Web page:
Medharthi’s school was also visited by Ambedkar in the 1940s [Bellwinkel-Schempp 2004: 235]. Medharthi became Ambedkar’s Pali teacher and used to go to Delhi regularly over the weekends. At that time Ambedkar was labour minister in the viceroy’s council. Ambedkar’s visit to Buddhpuri is hardly known amongst the dalit community, because there was a much more prominent event. It was the second meeting of the Scheduled Caste Federation, which took place in Kanpur on January 29, 1944.
The praise goes to Ram Lal Sonkar, a khatik bristle dealer, who called Ambedkar to Kanpur under this condition: that he should organise a communal meal to overcome casteism. Ambedkar held one of his most radical speeches on this occasion, projecting that in “Free India, we will be the Ruling Race” [Das 1969: 77]. This was a reference to the Adi Hindu theory, that the dalits were the original rulers of India. Politically, the meeting was a success, all the prominent dalit leaders attended and it was a “mammoth gathering” [Keer 1990: 362]. But socially it
was a failure. The communal meal took place but subsequently many of those who attended got ostracised by their respective castes.
An important element in the formation of a dalit identity was Ram Charan Kuril’s (1882-1956) book on Ravidas, called Bhagvan Ravidas ki Satya Katha (‘The True Story of God Ravidas’). Ram Charan modelled Ravidas dharm on the Judeo-Christian tradition. The book was written in 1941 and is the “first modern Indian study of Ravidas” [Callewaert/Friedlaender 1992: 27]. He proposed that the Ravidas Katha was meant to replace the Satyanarayan Katha of brahmanical Hinduism.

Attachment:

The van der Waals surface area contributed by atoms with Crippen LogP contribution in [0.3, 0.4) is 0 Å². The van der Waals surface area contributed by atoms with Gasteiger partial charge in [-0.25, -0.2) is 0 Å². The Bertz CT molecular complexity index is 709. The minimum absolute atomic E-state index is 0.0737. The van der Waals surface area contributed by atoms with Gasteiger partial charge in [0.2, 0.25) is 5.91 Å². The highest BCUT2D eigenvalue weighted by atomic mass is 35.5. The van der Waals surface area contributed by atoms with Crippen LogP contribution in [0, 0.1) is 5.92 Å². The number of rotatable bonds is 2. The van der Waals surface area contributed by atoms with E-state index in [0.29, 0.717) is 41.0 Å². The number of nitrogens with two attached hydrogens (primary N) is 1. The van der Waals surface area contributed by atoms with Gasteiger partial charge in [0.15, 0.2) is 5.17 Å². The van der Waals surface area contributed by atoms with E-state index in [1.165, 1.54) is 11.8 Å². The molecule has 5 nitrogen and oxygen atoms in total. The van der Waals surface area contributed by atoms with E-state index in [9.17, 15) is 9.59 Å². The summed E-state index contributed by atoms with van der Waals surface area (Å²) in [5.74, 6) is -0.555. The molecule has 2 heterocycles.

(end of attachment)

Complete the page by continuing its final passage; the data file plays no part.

Kuril’s hagiography used the common motif that Ravidas was born in a family of poor chamar who lived in Benaras. Kuril painted Ravidas as a cobbler, who is god-loving and generous. There is no mention of a previous birth as a brahmin. Ravidas was well versed in the Vedas, Shastras and Upanishads and won every contest against the brahmins, because his learning and his devotion was greater than theirs. He was a contemporary of Kabir and he became the guru of princess Mirabai of Chittorgarh. In Kuril’s hagiography Ravidas was depicted as a contemporary of Kabir and Ramananda. Ramananda was painted as a brahmin who was disgusted with caste pride, inequality and empty ritualism. When he met Ravidas, he felt happy to have found somebody so selfless, pious and truthful with whom he could reform society. These two were depicted like colleges of different status, the one Ramananda a brahmin, and Ravidas, an untouchable.